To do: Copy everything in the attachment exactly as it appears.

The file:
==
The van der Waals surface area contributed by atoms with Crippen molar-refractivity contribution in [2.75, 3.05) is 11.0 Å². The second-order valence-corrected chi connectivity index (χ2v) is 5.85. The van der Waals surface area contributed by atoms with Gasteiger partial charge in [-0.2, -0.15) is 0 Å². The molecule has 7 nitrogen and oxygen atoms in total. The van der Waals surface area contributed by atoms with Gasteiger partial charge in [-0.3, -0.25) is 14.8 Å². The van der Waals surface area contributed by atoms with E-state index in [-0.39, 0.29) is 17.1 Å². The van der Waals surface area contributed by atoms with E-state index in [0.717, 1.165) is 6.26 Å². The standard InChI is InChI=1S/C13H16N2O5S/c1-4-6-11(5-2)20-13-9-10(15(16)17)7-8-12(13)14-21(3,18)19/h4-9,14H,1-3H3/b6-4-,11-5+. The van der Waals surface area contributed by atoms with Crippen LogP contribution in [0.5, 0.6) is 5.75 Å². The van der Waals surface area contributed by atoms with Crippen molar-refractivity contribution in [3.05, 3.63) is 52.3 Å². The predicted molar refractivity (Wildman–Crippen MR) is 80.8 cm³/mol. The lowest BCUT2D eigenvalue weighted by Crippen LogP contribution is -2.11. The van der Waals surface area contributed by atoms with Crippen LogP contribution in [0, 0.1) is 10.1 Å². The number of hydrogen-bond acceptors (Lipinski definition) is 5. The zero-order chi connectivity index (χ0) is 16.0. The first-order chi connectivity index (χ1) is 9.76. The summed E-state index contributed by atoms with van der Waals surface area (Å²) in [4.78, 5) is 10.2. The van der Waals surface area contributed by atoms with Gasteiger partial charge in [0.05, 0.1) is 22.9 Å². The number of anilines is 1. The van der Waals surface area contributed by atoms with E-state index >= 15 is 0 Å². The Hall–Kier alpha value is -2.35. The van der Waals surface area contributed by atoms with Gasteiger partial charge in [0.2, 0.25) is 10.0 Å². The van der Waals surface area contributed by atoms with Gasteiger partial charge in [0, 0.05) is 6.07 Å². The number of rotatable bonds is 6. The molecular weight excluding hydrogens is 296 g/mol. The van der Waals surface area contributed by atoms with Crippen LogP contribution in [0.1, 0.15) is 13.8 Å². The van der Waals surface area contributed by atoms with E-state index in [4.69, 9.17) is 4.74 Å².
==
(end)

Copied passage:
The van der Waals surface area contributed by atoms with Crippen molar-refractivity contribution in [2.75, 3.05) is 11.0 Å². The second-order valence-corrected chi connectivity index (χ2v) is 5.85. The van der Waals surface area contributed by atoms with Gasteiger partial charge in [-0.2, -0.15) is 0 Å². The molecule has 7 nitrogen and oxygen atoms in total. The van der Waals surface area contributed by atoms with Gasteiger partial charge in [-0.3, -0.25) is 14.8 Å². The van der Waals surface area contributed by atoms with E-state index in [-0.39, 0.29) is 17.1 Å². The van der Waals surface area contributed by atoms with E-state index in [0.717, 1.165) is 6.26 Å². The standard InChI is InChI=1S/C13H16N2O5S/c1-4-6-11(5-2)20-13-9-10(15(16)17)7-8-12(13)14-21(3,18)19/h4-9,14H,1-3H3/b6-4-,11-5+. The van der Waals surface area contributed by atoms with Crippen LogP contribution in [0.5, 0.6) is 5.75 Å². The van der Waals surface area contributed by atoms with Crippen molar-refractivity contribution in [3.05, 3.63) is 52.3 Å². The predicted molar refractivity (Wildman–Crippen MR) is 80.8 cm³/mol. The lowest BCUT2D eigenvalue weighted by Crippen LogP contribution is -2.11. The van der Waals surface area contributed by atoms with Crippen LogP contribution in [0, 0.1) is 10.1 Å². The number of hydrogen-bond acceptors (Lipinski definition) is 5. The zero-order chi connectivity index (χ0) is 16.0. The first-order chi connectivity index (χ1) is 9.76. The summed E-state index contributed by atoms with van der Waals surface area (Å²) in [4.78, 5) is 10.2. The van der Waals surface area contributed by atoms with Gasteiger partial charge in [0.05, 0.1) is 22.9 Å². The number of anilines is 1. The van der Waals surface area contributed by atoms with E-state index >= 15 is 0 Å². The Hall–Kier alpha value is -2.35. The van der Waals surface area contributed by atoms with Gasteiger partial charge in [0.2, 0.25) is 10.0 Å². The van der Waals surface area contributed by atoms with Gasteiger partial charge in [0, 0.05) is 6.07 Å². The number of rotatable bonds is 6. The molecular weight excluding hydrogens is 296 g/mol. The van der Waals surface area contributed by atoms with Crippen LogP contribution in [0.1, 0.15) is 13.8 Å². The van der Waals surface area contributed by atoms with E-state index in [4.69, 9.17) is 4.74 Å².